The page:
Common sense tells us that when someone says, “an apple a day keeps the doctor away,” the inverse of that statement is not, “you will get sick and immediately die if you forget to pack an apple for lunch.”

Yet TikTok parent company ByteDance thinks Americans are credulous enough to accept the premise that we are about to ingest a cyanide pill if Congress passes what is being termed a federal “TikTok ban.” And for those who aren’t willing to buy that pretense on first blush, in a display of irony so thick you can cut through it with a knife, it’s wielding the platform that 170 million Americans frequent to distort the truth and galvanize its users — many of them children — to bully members of Congress into promoting a legislative agenda that advances the interests of the Chinese Communist Party (CCP).

Sound like hyperbole? Then let’s do something the entire government relations team of TikTok neglected to do — look at the bill.

First, despite TikTok’s claims of targeted discrimination and First Amendment violations, the bill does not outline an explicit prohibition on TikTok. It simply states that applications controlled by foreign adversaries cannot operate within the borders of the United States. So, let’s be clear — this is not a TikTok ban. This is a cybersecurity measure asserting that America is not comfortable with CCP despots obtaining our sensitive information and using it to subvert the free flow of information, the health and wellness of our children, and the safety and security of Americans based on digital dossiers knitted together by our geopolitical adversary.

In Texas alone, scores of children have tragically died from content and challenges TikTok knowingly and eagerly promotes for underage users. Juxtapose that with the Chinese version of TikTok, Douyin, which promotes educational material to its users. As social media reform advocate Tristan Harris puts it, “It’s almost like they recognize that technology is influencing kids’ development, and they make their domestic version a spinach version of TikTok, while they ship the opium version to the rest of the world.”

The next part of the bill is a consumer agency piece. Just like the 13 states that have stepped up in light congressional inaction to pass consumer data privacy reforms, this legislation provides a right for users to request all the data foreign adversaries have collected on Americans through their application.

Two quick points here. First, if TikTok executives did not perjure themselves while testifying before Congress that there is not a shred of personal data on TikTok users stored overseas, then they have nothing to worry about. And yet they tremble. Curious.

Second, data privacy laws are widely popular with Americans, with nearly three-quarters supporting more regulations to protect consumer data.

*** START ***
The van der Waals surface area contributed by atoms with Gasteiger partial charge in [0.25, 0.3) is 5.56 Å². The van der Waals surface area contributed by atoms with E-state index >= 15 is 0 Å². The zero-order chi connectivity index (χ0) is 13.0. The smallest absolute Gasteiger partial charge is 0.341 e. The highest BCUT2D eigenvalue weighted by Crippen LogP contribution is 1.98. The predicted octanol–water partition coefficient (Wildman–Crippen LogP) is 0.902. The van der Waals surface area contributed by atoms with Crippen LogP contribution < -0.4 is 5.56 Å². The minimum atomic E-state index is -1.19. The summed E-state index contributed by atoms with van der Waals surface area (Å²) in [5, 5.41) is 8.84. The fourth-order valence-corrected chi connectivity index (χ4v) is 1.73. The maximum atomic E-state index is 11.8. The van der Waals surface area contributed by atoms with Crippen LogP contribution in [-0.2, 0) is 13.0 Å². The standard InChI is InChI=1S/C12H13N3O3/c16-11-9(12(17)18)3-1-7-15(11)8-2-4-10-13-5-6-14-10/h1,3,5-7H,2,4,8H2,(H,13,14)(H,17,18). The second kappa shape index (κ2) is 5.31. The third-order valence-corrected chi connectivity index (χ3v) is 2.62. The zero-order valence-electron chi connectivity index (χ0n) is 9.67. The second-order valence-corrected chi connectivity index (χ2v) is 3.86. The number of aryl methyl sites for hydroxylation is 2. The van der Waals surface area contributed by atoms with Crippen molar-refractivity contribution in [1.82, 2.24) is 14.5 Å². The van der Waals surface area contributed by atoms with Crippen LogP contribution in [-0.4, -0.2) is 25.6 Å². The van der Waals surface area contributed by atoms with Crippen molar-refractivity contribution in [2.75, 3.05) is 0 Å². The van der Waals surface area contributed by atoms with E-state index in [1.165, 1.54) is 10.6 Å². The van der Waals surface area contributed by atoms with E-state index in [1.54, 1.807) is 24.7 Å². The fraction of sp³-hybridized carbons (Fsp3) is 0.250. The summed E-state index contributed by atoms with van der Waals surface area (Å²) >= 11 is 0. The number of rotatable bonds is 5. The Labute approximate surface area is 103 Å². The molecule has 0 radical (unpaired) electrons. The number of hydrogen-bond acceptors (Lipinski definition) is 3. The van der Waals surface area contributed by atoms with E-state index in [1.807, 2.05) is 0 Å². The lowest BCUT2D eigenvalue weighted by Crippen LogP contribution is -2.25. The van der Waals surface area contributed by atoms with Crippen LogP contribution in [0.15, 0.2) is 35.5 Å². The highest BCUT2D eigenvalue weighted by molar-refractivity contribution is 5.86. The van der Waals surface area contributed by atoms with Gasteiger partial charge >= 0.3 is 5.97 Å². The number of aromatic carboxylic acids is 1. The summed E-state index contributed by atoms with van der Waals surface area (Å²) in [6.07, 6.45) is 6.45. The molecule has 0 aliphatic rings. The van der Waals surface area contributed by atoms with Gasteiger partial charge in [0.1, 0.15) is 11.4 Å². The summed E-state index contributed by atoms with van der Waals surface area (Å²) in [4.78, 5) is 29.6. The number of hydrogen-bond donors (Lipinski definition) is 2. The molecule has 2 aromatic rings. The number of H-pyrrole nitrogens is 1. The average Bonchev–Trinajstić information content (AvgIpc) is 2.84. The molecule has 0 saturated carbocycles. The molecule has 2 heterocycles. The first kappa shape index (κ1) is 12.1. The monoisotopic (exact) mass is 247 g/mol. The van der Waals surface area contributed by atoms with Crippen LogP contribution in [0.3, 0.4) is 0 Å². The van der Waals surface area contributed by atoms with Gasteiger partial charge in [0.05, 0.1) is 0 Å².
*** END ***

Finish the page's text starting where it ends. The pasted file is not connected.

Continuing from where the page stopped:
Finally — and this is where the false dichotomy comes crumbling down — the bill gives a clear out for TikTok: divest from the CCP before the bill goes into effect and you can continue operating in America. But they catastrophize and point a loaded gun at their own head, saying they will cease to exist if and when this bill is signed by the president. Americans know better and can see through this bluff. If it really was about providing content and entertainment to its 170 million American users and not about pushing a meticulously engineered Trojan horse of data collection, surveillance, and social manipulation on behalf of the CCP, they wouldn’t blink at the chance to divest.

Amid the reports of TikTok pressuring American users to contact their member of Congress and urge them to vote no, a harrowing reality has emerged. Many of these callers are children, who report being on the app every waking moment. Some have gone as far as to threaten to assassinate members of Congress or take their own lives if this bill is signed into law. Not that we needed more evidence for Tristan Harris’ claim that this is China’s Opium War 2.0, but the severity of kids’ addiction to this destructive app demands the compassionate response of going through with this.

Big Tech government relations teams should watch with bated breath as TikTok makes history with what is perhaps the most out-of-touch, asinine lobbying strategy K Street has ever seen. But as TikTok users are wont to say, “play stupid games, win stupid prizes.”

We need not accept the false dichotomy that our country will come to a screeching halt if we hold TikTok to its own self-proclaimed standards. Americans know better than to be bullied out of our sovereignty by overseas tech giants.